[Coral-List] New publication on enhanced coral larval supply and recruitment
Peter.Harrison at scu.edu.au
Tue Nov 28 00:39:40 EST 2017
Colleagues, some of you may be interested in a paper we published recently in Scientific Reports entitled “Enhanced larval supply and recruitment can replenish reef corals on degraded reefs” by Dexter dela Cruz and Peter Harrison. The paper is freely available online at www.nature.com/articles/s41598-017-14546-y<http://www.nature.com/articles/s41598-017-14546-y>
Abstract: Foundation species have essential roles in ecosystems but are often highly susceptible to disturbances. Reef-building corals are foundation species on reefs however increasing anthropogenic and natural disturbances are eroding coral community resilience leading to declining reef ecosystem function and status in many regions. Successful reproduction and recruitment is essential for restoring coral populations but recruitment-limitation can constrain recovery. We supplied ~400,000 Acropora tenuis larvae in fine-mesh enclosures on each of four larval-enhancement sites to significantly increase larval settlement and recruitment on degraded reef areas in the northwestern Philippines. Initial settlement was high and juvenile survivorship began stabilising after five months, with recruits becoming visible at nine months. After three years a mean of 2.3 m-2 colonies survived on available reef substrata within each larval-enhancement site. Most colonies grew rapidly and spawned successfully at three years, thereby quickly re-establishing a breeding population. In contrast, natural recruitment failed to produce any new visible A. tenuis colonies at these sites. These results demonstrate that mass settlement of coral larvae can rapidly enhance recruitment and coral recovery on degraded but recoverable reef areas, and provides an important option for active reef restoration where key threats are managed but larval supply and recruitment success are limiting.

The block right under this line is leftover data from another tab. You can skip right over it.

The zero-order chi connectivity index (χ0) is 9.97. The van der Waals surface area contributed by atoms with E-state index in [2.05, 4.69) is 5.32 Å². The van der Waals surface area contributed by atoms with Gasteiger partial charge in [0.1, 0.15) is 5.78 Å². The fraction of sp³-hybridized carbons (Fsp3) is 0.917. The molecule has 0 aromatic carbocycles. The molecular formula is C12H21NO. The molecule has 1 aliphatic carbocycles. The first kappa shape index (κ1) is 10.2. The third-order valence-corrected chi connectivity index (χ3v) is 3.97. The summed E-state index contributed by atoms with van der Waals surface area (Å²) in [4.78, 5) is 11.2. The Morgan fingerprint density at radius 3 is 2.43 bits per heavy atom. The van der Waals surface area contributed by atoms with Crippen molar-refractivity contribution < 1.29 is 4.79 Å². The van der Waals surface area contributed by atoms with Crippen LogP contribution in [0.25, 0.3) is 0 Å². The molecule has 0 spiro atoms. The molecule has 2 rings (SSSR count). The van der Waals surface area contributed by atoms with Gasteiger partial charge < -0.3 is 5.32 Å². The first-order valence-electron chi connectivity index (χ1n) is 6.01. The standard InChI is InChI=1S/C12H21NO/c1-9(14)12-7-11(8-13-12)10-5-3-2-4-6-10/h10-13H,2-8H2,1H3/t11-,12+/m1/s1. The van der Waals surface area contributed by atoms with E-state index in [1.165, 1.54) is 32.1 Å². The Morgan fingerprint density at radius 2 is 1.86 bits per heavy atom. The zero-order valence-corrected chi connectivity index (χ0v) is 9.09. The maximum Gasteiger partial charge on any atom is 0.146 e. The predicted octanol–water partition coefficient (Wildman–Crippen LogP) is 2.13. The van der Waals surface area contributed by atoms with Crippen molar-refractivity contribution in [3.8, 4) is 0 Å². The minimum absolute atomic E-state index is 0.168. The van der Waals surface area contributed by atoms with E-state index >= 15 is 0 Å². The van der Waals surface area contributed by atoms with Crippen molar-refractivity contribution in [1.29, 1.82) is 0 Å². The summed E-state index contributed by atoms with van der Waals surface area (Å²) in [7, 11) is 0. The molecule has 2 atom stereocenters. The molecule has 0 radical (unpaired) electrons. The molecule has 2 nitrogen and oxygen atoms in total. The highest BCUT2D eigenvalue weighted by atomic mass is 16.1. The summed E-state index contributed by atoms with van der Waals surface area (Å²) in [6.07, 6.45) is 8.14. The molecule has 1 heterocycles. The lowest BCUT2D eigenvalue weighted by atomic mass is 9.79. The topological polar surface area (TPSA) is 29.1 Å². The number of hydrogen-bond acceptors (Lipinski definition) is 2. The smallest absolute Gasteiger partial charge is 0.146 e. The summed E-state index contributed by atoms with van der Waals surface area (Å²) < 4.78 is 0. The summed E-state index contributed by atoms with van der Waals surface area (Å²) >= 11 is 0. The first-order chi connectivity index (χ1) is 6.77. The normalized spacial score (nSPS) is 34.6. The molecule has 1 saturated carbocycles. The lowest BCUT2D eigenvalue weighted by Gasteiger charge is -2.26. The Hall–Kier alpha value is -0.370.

Please contact us if you have any difficulties accessing the paper and would like the pdf sent directly,
Professor Peter Harrison
Director, Marine Ecology Research Centre
Southern Cross University
Lismore NSW 2480 Australia
T 02 66 203774
M 0407 456 249
E: peter.harrison at scu.edu.au<mailto:peter.harrison at scu.edu.au>
"from little larvae big corals grow"
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